King of One Medium
Unless you're a Record Head (Shellac Division), or of a certain age (AKA "deceased"), you may know Rudy Vallee only from Preston Stuges' pictures or a TCM showing of "How to Succeed in Business..." But those significant roles were predicated on Vallee's initial fame on the radio. And Rudy was huge! Vallee was the archetypical crooner. He was handsome. And he played the saxophone. His career as a band leader began not long after leaving Yale in 1927. The following year he was working at the "Heigh-Ho Club" in NYC. Radio exposure led to national fame on NBC in 1929. Vallee's weekly variety show was a showcase, not only for himself, but for up and coming talent, although it's hard to imagine Kate Smith, Burns & Allen and Bob Hope as "newcomers."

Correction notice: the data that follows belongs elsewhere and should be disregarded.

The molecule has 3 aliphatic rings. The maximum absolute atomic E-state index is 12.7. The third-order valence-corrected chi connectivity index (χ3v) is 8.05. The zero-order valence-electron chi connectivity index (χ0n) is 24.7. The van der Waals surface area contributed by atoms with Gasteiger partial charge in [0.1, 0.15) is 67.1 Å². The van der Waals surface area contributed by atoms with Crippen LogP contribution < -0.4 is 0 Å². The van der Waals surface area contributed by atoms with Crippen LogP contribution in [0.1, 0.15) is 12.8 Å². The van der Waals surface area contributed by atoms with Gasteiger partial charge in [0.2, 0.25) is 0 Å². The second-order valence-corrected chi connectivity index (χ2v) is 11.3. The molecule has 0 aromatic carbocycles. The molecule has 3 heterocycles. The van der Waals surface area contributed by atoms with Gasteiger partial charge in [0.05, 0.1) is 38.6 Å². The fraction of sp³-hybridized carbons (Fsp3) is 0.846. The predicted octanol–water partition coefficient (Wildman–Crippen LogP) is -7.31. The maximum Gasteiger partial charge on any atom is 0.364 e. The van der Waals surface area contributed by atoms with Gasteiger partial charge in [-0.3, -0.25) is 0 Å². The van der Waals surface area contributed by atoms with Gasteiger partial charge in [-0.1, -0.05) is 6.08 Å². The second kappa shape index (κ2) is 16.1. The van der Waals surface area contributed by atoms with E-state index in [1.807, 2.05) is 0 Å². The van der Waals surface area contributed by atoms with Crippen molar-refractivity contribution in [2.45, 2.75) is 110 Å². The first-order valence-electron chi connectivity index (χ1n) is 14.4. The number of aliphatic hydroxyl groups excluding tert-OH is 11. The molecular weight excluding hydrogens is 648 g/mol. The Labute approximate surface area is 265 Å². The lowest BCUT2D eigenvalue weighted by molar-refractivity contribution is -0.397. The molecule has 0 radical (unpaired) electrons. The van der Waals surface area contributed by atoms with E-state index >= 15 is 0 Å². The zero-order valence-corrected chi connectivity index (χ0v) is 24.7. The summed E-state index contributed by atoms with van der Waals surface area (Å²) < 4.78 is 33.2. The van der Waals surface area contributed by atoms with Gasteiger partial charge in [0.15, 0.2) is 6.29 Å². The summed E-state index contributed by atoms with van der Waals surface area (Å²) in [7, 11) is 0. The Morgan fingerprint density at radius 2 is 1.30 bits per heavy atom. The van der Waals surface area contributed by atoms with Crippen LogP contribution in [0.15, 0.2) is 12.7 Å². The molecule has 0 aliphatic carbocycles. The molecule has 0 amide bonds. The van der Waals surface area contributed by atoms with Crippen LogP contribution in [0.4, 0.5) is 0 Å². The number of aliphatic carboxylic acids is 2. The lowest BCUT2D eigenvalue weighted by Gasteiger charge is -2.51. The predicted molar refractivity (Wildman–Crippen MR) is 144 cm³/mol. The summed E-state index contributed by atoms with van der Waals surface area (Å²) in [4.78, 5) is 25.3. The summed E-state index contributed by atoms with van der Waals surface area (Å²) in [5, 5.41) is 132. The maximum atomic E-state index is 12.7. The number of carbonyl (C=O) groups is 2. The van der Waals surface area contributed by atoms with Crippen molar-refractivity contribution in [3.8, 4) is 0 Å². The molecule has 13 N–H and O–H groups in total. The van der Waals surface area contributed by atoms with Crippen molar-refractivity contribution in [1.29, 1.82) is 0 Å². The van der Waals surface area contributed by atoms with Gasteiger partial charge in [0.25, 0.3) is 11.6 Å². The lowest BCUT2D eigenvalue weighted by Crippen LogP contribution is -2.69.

Vallee did movies and Broadway, and plenty of records, but they didn't equal his broadcast success. And live radio is fleeting, so it may seem curious to see him in "The Palm Beach Story" as a parody of something that no longer existed. Still, Rudy Vallee had an exceptional career. When his radio show ended, he played nightclubs, then television (he was on Johnny's first "Tonight"), followed by a big role on Broadway and the screen in "How to Succeed." I remember seeing him later in life as guest on the "Mike Douglas" show, and Joe Franklin. But then, I'm of a certain age.